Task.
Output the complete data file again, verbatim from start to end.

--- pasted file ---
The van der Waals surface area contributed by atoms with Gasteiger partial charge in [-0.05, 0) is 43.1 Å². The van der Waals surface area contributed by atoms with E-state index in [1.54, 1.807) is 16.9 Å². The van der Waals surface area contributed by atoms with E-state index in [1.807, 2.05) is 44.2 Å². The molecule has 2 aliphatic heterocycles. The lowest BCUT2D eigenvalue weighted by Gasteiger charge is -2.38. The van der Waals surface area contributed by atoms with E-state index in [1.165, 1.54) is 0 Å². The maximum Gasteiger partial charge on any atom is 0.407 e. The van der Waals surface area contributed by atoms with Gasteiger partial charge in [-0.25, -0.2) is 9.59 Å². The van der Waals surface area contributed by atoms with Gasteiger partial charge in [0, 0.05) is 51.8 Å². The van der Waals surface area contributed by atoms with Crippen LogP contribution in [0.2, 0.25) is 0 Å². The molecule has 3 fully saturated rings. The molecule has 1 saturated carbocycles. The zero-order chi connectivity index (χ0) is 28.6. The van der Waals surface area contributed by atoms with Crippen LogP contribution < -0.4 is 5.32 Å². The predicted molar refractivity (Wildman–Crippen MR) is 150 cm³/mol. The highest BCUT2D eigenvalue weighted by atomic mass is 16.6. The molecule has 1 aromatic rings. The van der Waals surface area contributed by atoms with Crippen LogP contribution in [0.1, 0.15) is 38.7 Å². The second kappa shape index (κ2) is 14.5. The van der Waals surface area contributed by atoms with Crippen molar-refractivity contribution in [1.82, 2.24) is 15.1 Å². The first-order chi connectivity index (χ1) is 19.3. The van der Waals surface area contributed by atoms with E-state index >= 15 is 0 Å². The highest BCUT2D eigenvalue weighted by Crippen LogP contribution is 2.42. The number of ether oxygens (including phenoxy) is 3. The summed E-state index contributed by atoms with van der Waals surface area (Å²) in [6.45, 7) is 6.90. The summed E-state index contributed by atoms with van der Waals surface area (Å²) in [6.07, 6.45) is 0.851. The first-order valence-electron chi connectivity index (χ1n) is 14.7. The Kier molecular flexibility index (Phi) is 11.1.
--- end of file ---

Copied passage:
The van der Waals surface area contributed by atoms with Gasteiger partial charge in [-0.05, 0) is 43.1 Å². The van der Waals surface area contributed by atoms with E-state index in [1.54, 1.807) is 16.9 Å². The van der Waals surface area contributed by atoms with E-state index in [1.807, 2.05) is 44.2 Å². The molecule has 2 aliphatic heterocycles. The lowest BCUT2D eigenvalue weighted by Gasteiger charge is -2.38. The van der Waals surface area contributed by atoms with E-state index in [1.165, 1.54) is 0 Å². The maximum Gasteiger partial charge on any atom is 0.407 e. The van der Waals surface area contributed by atoms with Gasteiger partial charge in [-0.25, -0.2) is 9.59 Å². The van der Waals surface area contributed by atoms with Gasteiger partial charge in [0, 0.05) is 51.8 Å². The van der Waals surface area contributed by atoms with Crippen LogP contribution in [0.2, 0.25) is 0 Å². The molecule has 3 fully saturated rings. The molecule has 1 saturated carbocycles. The zero-order chi connectivity index (χ0) is 28.6. The van der Waals surface area contributed by atoms with Crippen LogP contribution < -0.4 is 5.32 Å². The predicted molar refractivity (Wildman–Crippen MR) is 150 cm³/mol. The highest BCUT2D eigenvalue weighted by atomic mass is 16.6. The molecule has 1 aromatic rings. The van der Waals surface area contributed by atoms with Crippen LogP contribution in [0.1, 0.15) is 38.7 Å². The second kappa shape index (κ2) is 14.5. The van der Waals surface area contributed by atoms with Crippen molar-refractivity contribution in [1.82, 2.24) is 15.1 Å². The first-order chi connectivity index (χ1) is 19.3. The van der Waals surface area contributed by atoms with E-state index >= 15 is 0 Å². The highest BCUT2D eigenvalue weighted by Crippen LogP contribution is 2.42. The number of ether oxygens (including phenoxy) is 3. The summed E-state index contributed by atoms with van der Waals surface area (Å²) in [6.45, 7) is 6.90. The summed E-state index contributed by atoms with van der Waals surface area (Å²) in [6.07, 6.45) is 0.851. The first-order valence-electron chi connectivity index (χ1n) is 14.7. The Kier molecular flexibility index (Phi) is 11.1.